[cnn-photo-caption image= http://i2.cdn.turner.com/cnn/2010/images/02/05/art.tancredo.gi.jpg caption="Tom Tancredo opened what's being billed as the first Tea Party Convention with a bang."]Nashville, Tennessee (CNN) – Tom Tancredo opened what's being billed as the first Tea Party Convention with a bang.
The former congressman from Colorado and 2008 Republican presidential candidate blasted President Obama, saying "people who could not even spell the word 'vote', or say it in English, put a committed socialist ideologue in the White House. His name is Barack Hussein Obama."
Tancredo made his comments as he gave the kickoff speech for the convention, which is being held at the Gaylord Opryland Hotel and Convention Center in Nashville.
Tancredo's speech received polite applause among the 600 attendees at the convention.
"So the race for America is on right now. The president and his left-wing allies in Congress are going to look at every opportunity to destroy the Constitution before we have a chance to save it. So put your running shoes on. Because I'll tell you, I've heard we need a revolution. My friends, we already had it. We lost. I mean, what happened to us in that last election was a revolution," said Tancredo, discussing the 2008 presidential contest.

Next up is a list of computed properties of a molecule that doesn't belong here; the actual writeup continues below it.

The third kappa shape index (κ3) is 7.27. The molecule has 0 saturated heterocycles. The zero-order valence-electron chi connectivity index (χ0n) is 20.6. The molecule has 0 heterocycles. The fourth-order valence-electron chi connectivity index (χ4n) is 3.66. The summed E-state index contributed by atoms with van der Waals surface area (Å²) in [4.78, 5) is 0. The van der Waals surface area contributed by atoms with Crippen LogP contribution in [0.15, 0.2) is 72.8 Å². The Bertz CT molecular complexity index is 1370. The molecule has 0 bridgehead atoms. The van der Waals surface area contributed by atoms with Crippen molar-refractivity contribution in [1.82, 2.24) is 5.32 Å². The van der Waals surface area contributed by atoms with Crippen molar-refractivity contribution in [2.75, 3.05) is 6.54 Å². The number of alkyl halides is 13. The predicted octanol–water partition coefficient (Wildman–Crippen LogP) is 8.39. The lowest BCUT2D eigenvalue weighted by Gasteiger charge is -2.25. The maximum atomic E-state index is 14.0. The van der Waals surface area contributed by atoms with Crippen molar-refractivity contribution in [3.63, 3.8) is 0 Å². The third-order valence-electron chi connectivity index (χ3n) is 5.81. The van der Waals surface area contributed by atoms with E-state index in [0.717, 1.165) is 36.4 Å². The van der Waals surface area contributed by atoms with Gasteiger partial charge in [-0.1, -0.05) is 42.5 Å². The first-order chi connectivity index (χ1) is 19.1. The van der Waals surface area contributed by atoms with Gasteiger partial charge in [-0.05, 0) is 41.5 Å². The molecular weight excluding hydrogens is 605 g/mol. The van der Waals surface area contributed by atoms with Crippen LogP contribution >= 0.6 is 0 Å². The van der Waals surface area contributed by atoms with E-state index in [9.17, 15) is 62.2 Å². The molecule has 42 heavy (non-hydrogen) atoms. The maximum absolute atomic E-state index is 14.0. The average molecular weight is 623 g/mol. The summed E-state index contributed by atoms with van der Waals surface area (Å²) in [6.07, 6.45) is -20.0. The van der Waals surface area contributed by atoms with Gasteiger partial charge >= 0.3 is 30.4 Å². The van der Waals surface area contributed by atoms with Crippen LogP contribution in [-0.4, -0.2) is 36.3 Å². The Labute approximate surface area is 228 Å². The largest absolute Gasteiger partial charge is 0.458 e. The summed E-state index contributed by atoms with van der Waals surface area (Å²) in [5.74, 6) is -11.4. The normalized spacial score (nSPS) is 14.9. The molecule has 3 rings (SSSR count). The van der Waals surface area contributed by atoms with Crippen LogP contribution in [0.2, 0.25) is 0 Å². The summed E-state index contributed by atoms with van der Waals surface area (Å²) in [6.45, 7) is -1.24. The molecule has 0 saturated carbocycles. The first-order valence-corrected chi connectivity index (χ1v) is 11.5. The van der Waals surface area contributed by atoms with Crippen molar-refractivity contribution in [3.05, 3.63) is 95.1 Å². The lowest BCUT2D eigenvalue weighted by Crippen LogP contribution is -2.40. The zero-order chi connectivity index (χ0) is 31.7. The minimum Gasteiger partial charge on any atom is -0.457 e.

Tancredo also slammed that election's Republican presidential nominee, saying "thank God John McCain lost the election."
The former congressman known for his strong opposition to illegal immigration also attacked "the cult of multiculturalism, aided by leftists, liberals all over who don't have the same idea about America as we do."
A spokesman for the Tea Party Nation, the group that organized the convention, said Tancredo's speech may provide some red meat but termed it problematic.
"It doesn't further the dialogue," said Mark Skoda, a businessman and founder of the Memphis Tea Party, who is also serving as spokesman for the convention.
Tancredo ended his speech telling the crowd that "this is our country" and urged them "to take it back."
- CNN Correspondent Mary Snow contributed to this report